Callistemon trees, commonly known as bottlebrush trees, are native to Australia, growing mainly along the eastern coast with ranges of callistemons scattered throughout the country. The trees are recognisable by their long, spiked blooms, which vary in colour from yellow to red. Though the Australian coasts are ideal for callistemons to thrive, you can grow the trees in many regions of the world. Aside from providing proper watering and light exposure, you can help your callistemon trees thrive through occasional pruning.
Remove any dead wood or decaying wood from the tree. Dead wood appears brown, while decaying wood generally feels soft compared to the rest of the wood on the tree. Remove decaying wood spots with a small diameter with pruning clippers and spots with larger diameters with a pruning saw.
Do not remove any other of the wood closest to the trunk of a callistemon tree, aside from the dead or decaying wood. According to the Australian National Botanic Gardens, Callistemon should receive only light pruning, which focuses on the tips of the branches, and does not destroy any of the more mature wood in the interior branches of the tree.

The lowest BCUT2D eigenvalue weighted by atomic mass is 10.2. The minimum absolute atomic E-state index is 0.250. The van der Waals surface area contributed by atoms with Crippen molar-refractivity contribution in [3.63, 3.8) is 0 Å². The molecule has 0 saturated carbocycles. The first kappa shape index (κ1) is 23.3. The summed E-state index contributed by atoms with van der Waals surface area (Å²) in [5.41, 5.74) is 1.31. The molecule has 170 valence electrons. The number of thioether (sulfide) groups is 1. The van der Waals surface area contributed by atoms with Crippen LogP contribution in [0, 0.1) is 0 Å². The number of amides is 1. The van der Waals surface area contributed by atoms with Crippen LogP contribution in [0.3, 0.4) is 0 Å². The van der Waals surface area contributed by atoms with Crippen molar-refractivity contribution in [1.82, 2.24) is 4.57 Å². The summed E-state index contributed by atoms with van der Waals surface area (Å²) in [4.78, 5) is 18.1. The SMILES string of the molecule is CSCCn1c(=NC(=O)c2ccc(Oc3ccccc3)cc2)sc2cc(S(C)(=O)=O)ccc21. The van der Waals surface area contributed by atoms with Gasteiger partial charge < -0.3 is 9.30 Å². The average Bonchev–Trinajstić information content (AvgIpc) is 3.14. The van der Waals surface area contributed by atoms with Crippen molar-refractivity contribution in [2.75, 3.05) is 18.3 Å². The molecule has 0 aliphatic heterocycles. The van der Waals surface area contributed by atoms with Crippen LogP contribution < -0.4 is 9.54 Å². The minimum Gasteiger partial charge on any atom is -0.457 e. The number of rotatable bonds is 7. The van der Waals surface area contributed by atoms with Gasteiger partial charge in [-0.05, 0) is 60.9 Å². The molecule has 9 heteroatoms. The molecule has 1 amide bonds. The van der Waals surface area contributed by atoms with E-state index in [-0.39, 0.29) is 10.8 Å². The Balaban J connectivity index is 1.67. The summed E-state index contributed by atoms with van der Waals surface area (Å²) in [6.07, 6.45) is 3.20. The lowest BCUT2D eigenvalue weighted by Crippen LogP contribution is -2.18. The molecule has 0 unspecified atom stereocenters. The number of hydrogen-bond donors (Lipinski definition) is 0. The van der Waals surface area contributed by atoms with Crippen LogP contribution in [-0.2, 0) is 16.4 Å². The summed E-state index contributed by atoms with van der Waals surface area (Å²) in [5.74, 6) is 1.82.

Prune the tree to keep it at a specific size, or to remove parts of the tree that obstruct normal activities. Cut away the tips of branches that point horizontally to limit the size, or branches that aim downward to allow people and animals space to walk beneath the tree. Remove as much of the branch as necessary to reduce the tree to a manageable size for your yard, up to the point where the foliage and flowers cease on the branch, but do not cut back any further.
Make your cuts on a callistemon tree during the summer after the tree has blossomed. If your tree does not need to be reduced in size or have any dead wood, cut only the flowers from the tree as they appear. If you cut away the flowers immediately after the tree blooms, the callistemon replaces the blooms with new buds, which encourages greater flower production.
Remove all of the branches on a callistemon that sit low to the ground if the tree fails to thrive during the summer months. Though heavy pruning is not normally advised, older specimens may benefit from being cut back to the trunk at the base level. Healthy callistemon trees replace the pruned branches with new wood.